Interview #60


* The following text is an excerpt from an interview made in 2016. The original version is published in PANORAMA (DIORAMA editions).

Invernomuto is an artist collective composed by Simone Bertuzzi (Piacenza, 1983) and Simone Trabucchi (Piacenza, 1982). They studied at Accademia di Brera (Milan). Their works were featured at Istituto Italiano di Cultura (Addis Abeba), The MAC (Belfast), GAMeC (Bergamo); Raum (Bologna); ar/ge kunst e Museion (Bolzano); Bozar (Brussels), PAC (Ferrara), Pinksummer (Genova); TATE and Nettie Horn Gallery (London), Hangar Bicocca, Marsèlleria, PAC and La Triennale di Milan (Milan); No Fun Fest (New York); Centre Pompidou (Paris); Black Star Film Festival (Philadelphia); American Academy e MAXXI (Roma); ArtSpeak (Vancouver); Kunsthalle Wien (Wien), 11° Biennale Architettura (Venice).

A rhetorical question to start: who are Simone and Simone, and what is Invernomuto?

Simone and Simone come from the valley, they are valley boys. Since 2003 they experience formats related to visual arts, sound and moving images.
“We monitor many frequencies. We listen always. Came a voice, out of the Babel of tongues, speaking to us. It played us a mighty dub. “Call‘em Wintermute”, said the other.”

You said one of your obsessions is the creation of space; was it this that give birth to Invernomuto?

Perhaps we said that we are interested in the creation of worlds, in this sense we are interested in the imaginary and the phenomena which, even unconsciously, generate parallel and imaginative universes.

And how did you fill this ‘world’ in the evolution of your artistic practice?

By observing them, we gradually built a universe of signs and symbols that begin to fluctuate in a more or less outlined way now. Especially in the most recent practice, this allows us to subtend exploded narratives. Or at least this is what we want.

Your place of origin, Vernasca, has influenced you on different levels. On the one hand its history has brought the Middle Ages in your imaginary, on the other hand it has provided you with material on which to develop a research about the Italian colonization campaign during Fascism. Is there anything else that binds you to that place?

Vernasca and its valley have always been pretences to recount the landscape. In the beginning in a literal way, later on metaphorically. We’re interested in recounting that sticky and fenced in space: the suburbia. And to tell stories about it. Clearly it is not only fiction, we were born there and there is always a biographical aspect that channels and solidifies a discourse, at least at the beginning.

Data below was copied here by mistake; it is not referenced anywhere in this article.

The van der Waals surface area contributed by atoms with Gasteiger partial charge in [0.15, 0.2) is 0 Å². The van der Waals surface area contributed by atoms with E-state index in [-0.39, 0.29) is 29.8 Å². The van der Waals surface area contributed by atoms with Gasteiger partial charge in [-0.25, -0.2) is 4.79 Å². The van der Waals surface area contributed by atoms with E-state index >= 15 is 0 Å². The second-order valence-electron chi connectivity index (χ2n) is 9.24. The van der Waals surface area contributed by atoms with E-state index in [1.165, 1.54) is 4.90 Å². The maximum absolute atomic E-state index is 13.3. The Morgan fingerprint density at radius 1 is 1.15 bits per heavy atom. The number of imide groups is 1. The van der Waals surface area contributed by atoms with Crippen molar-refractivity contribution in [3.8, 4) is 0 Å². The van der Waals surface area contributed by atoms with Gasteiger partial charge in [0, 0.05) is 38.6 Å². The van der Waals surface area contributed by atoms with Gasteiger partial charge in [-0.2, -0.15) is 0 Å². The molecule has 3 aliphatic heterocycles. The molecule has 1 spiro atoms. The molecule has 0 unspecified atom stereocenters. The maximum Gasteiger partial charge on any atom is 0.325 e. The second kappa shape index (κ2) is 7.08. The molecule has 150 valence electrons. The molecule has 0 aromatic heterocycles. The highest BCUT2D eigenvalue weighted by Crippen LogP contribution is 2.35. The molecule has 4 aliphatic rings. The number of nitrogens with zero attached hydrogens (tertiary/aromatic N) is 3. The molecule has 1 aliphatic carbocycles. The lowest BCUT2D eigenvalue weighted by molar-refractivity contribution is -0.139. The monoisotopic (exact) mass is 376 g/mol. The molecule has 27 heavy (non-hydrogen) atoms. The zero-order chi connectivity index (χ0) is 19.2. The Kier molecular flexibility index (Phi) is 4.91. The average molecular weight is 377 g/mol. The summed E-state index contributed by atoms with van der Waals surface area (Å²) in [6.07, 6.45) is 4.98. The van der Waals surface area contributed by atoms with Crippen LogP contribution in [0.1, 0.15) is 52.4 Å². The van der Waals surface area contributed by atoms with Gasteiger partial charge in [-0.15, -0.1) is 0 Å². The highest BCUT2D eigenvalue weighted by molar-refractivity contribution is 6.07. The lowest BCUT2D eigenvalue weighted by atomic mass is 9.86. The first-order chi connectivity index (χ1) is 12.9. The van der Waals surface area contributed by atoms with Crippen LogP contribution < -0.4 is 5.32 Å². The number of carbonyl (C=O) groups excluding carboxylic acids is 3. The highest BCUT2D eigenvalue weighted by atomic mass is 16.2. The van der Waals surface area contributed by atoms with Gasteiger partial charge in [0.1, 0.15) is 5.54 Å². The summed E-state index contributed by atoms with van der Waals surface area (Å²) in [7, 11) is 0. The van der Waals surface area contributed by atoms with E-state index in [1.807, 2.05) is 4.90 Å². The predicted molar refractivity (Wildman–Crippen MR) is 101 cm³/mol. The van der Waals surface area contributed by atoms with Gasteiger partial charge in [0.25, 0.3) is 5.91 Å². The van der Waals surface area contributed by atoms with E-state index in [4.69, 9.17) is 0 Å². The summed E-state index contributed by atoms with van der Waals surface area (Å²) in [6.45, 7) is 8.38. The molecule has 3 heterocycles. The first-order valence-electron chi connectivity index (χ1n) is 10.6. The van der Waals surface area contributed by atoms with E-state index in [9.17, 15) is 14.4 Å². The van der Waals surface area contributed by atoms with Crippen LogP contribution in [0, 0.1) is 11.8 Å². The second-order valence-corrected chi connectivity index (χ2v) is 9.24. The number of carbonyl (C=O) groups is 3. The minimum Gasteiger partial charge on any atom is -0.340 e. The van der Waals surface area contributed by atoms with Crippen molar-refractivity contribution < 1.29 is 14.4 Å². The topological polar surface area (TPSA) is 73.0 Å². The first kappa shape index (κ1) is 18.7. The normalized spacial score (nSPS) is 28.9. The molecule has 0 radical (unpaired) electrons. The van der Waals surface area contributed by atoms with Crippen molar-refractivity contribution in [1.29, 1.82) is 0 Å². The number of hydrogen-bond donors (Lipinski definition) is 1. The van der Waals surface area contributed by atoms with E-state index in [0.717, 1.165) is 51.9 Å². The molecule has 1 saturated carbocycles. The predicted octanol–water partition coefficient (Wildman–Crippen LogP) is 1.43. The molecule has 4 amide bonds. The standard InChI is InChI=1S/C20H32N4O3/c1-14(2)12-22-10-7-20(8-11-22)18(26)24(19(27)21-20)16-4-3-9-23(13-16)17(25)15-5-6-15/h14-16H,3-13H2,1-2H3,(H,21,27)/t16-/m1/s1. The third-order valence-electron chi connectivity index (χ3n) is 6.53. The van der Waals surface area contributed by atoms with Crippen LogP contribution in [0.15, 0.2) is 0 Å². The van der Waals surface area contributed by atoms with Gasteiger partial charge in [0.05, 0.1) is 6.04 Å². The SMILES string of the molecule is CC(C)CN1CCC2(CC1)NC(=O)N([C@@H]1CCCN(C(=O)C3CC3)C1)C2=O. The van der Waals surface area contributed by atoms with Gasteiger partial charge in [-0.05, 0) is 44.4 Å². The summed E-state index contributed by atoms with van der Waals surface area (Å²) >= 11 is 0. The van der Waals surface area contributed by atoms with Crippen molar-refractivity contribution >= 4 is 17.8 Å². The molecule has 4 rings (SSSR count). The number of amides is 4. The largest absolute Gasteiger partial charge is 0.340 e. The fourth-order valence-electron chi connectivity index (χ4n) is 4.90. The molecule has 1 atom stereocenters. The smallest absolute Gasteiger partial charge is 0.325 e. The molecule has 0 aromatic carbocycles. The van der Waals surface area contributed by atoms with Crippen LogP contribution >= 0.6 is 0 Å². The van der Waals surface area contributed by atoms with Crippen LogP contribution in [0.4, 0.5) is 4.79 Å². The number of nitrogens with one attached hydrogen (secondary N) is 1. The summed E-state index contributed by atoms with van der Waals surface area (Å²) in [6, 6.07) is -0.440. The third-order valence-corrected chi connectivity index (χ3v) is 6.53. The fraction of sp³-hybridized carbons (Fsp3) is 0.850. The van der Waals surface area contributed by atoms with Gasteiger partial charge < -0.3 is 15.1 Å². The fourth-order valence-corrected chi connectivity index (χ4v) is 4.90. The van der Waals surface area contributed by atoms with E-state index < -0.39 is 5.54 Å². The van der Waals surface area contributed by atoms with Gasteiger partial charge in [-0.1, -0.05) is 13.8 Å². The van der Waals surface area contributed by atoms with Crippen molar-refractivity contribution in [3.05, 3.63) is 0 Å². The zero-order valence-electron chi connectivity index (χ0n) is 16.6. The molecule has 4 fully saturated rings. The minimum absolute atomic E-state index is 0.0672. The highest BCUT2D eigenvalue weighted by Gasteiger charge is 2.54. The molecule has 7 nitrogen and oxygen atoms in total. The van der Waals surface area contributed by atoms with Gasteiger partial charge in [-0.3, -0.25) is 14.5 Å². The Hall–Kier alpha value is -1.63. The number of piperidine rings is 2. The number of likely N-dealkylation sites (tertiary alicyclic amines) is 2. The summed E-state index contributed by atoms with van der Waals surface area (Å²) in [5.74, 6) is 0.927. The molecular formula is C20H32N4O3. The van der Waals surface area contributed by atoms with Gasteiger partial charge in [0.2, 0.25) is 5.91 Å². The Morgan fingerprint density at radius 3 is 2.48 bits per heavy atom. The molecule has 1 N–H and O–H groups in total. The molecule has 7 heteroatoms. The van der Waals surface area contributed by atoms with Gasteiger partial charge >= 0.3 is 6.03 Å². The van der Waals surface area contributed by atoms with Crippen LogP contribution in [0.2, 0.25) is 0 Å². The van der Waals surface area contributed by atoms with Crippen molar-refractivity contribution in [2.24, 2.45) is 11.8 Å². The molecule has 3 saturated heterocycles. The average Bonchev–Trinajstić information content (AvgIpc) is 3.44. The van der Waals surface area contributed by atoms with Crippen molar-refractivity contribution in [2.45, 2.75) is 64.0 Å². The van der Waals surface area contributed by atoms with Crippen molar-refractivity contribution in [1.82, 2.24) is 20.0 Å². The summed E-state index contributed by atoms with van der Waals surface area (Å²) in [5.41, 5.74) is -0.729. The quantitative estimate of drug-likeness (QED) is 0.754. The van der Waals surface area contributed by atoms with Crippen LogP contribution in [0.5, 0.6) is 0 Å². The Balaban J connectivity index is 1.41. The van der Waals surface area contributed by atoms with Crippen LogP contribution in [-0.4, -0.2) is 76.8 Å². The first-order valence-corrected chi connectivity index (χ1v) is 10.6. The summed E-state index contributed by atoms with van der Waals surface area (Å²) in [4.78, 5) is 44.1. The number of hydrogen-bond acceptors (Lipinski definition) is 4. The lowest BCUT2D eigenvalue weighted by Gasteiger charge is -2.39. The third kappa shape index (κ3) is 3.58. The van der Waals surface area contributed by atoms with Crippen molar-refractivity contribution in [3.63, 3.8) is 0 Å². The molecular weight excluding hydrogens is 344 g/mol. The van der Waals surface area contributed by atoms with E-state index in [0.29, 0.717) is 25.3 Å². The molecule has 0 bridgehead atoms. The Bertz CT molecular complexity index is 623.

Negus is certainly one of the most challenging works you have developed so far, as well as being the most focused on the Ethiopian and Rastafarian culture.

Negus has already opened many subsets. We tend to think in cycles of works and projects; Negus risked to turn into a saga, but it ends with the film, at least as far as the project is concerned. It is clear that a project like Negus will influence our future production, so it will not be simple to shake it off.

In parallel to Invernomuto, Simone (Bertuzzi) carries on Palm Wine, a “post global” research blog created in 2009, which was followed by the homonymous dj set; while Simone (Trabucchi) since 2008 follows the experimental music label Hundebiss and the musical project STILL…

The research of Palm Wine brings gradually other impure fruits and awarenesses: such as Sonido Classics, a festival on the tradition of the Colombian Picos (sound system) could not have existed without it. In addition to DJ sets, Palm Wine often collaborates with the world of contemporary dance. Hundebiss is an independent label, as such it goes through moments of hyperactivity and others of silent investigation of the current sounds and visions, after years of hyper-activity I think it needs a period of healthy thought and research. STILL is a project dedicated to a very personal reinterpretation of certain digital dancehall insights, trying to meet the need to start producing and performing electronic music in a rather instinctive way.

Until 2009 you had your headquarters in Lambrate, where both Hundebiss and Palm Wine found their “public” dimension: how was that experience?

It was mind blowing and highly formative. We lived there with Lorenzo Senni, Andrea Caputo and other friends (there were nine of us at the time of the eviction). It was an important moment not only for the ‘public’ dimension to which you refer (mainly vented during the Hundebiss Nights), but, on the contrary, for the private relations that occurred between us; for the stimuli and the possibility of continuous internal comparison.

Almost seven years later, what do you think has changed in the Milanese music and cultural scene?

Basically everything. The medium-small dimension in which situations like the Hundebiss Night found an outlet has completely vanished. A city that has always been a victim of the event mentality, today has learned to live with it and everything seems slightly out of scale and less conscious. That said, it is a thriving moment: new spaces come up and other more experienced situations are established and line up with the public demand. As always Milano plays ‘safe’, so it is always richer in (not always successful) replications of what happens outside the national borders. Luckily, here they have the due date of an autumn-winter collection, so it passes quickly, without leaving indelible marks. It lacks specificity, a glue, a vision that is satisfied to take a look at today, not necessarily at the future.